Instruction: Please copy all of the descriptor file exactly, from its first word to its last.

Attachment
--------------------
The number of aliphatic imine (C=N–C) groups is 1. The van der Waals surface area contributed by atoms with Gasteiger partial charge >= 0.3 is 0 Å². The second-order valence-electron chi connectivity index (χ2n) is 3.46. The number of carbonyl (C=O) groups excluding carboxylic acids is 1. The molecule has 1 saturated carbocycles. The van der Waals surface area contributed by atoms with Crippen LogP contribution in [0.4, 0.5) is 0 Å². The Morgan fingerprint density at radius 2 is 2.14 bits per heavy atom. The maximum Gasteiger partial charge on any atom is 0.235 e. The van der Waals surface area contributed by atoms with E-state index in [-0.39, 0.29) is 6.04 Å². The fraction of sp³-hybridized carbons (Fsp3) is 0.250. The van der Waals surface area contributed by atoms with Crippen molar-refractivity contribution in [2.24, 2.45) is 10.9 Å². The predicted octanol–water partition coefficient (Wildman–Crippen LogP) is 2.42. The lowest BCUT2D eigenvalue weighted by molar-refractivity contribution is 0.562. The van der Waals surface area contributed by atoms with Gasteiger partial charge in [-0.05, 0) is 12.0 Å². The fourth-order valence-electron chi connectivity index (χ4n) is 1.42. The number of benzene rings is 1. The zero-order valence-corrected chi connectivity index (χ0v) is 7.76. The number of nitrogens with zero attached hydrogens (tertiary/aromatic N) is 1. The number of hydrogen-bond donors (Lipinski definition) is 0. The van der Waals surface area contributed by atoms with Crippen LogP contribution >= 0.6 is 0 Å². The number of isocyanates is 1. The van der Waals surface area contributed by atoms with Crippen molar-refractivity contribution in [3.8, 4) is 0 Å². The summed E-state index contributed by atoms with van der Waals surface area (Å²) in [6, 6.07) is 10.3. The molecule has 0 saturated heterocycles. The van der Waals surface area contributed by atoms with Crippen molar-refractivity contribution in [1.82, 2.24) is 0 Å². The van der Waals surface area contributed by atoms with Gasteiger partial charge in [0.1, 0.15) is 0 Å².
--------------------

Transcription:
The number of aliphatic imine (C=N–C) groups is 1. The van der Waals surface area contributed by atoms with Gasteiger partial charge >= 0.3 is 0 Å². The second-order valence-electron chi connectivity index (χ2n) is 3.46. The number of carbonyl (C=O) groups excluding carboxylic acids is 1. The molecule has 1 saturated carbocycles. The van der Waals surface area contributed by atoms with Crippen LogP contribution in [0.4, 0.5) is 0 Å². The Morgan fingerprint density at radius 2 is 2.14 bits per heavy atom. The maximum Gasteiger partial charge on any atom is 0.235 e. The van der Waals surface area contributed by atoms with E-state index in [-0.39, 0.29) is 6.04 Å². The fraction of sp³-hybridized carbons (Fsp3) is 0.250. The van der Waals surface area contributed by atoms with Crippen molar-refractivity contribution in [2.24, 2.45) is 10.9 Å². The predicted octanol–water partition coefficient (Wildman–Crippen LogP) is 2.42. The lowest BCUT2D eigenvalue weighted by molar-refractivity contribution is 0.562. The van der Waals surface area contributed by atoms with Gasteiger partial charge in [-0.05, 0) is 12.0 Å². The fourth-order valence-electron chi connectivity index (χ4n) is 1.42. The number of benzene rings is 1. The zero-order valence-corrected chi connectivity index (χ0v) is 7.76. The number of nitrogens with zero attached hydrogens (tertiary/aromatic N) is 1. The number of hydrogen-bond donors (Lipinski definition) is 0. The van der Waals surface area contributed by atoms with Crippen LogP contribution >= 0.6 is 0 Å². The number of isocyanates is 1. The van der Waals surface area contributed by atoms with Crippen molar-refractivity contribution in [3.8, 4) is 0 Å². The summed E-state index contributed by atoms with van der Waals surface area (Å²) in [6, 6.07) is 10.3. The molecule has 0 saturated heterocycles. The van der Waals surface area contributed by atoms with Crippen molar-refractivity contribution in [1.82, 2.24) is 0 Å². The van der Waals surface area contributed by atoms with Gasteiger partial charge in [0.1, 0.15) is 0 Å².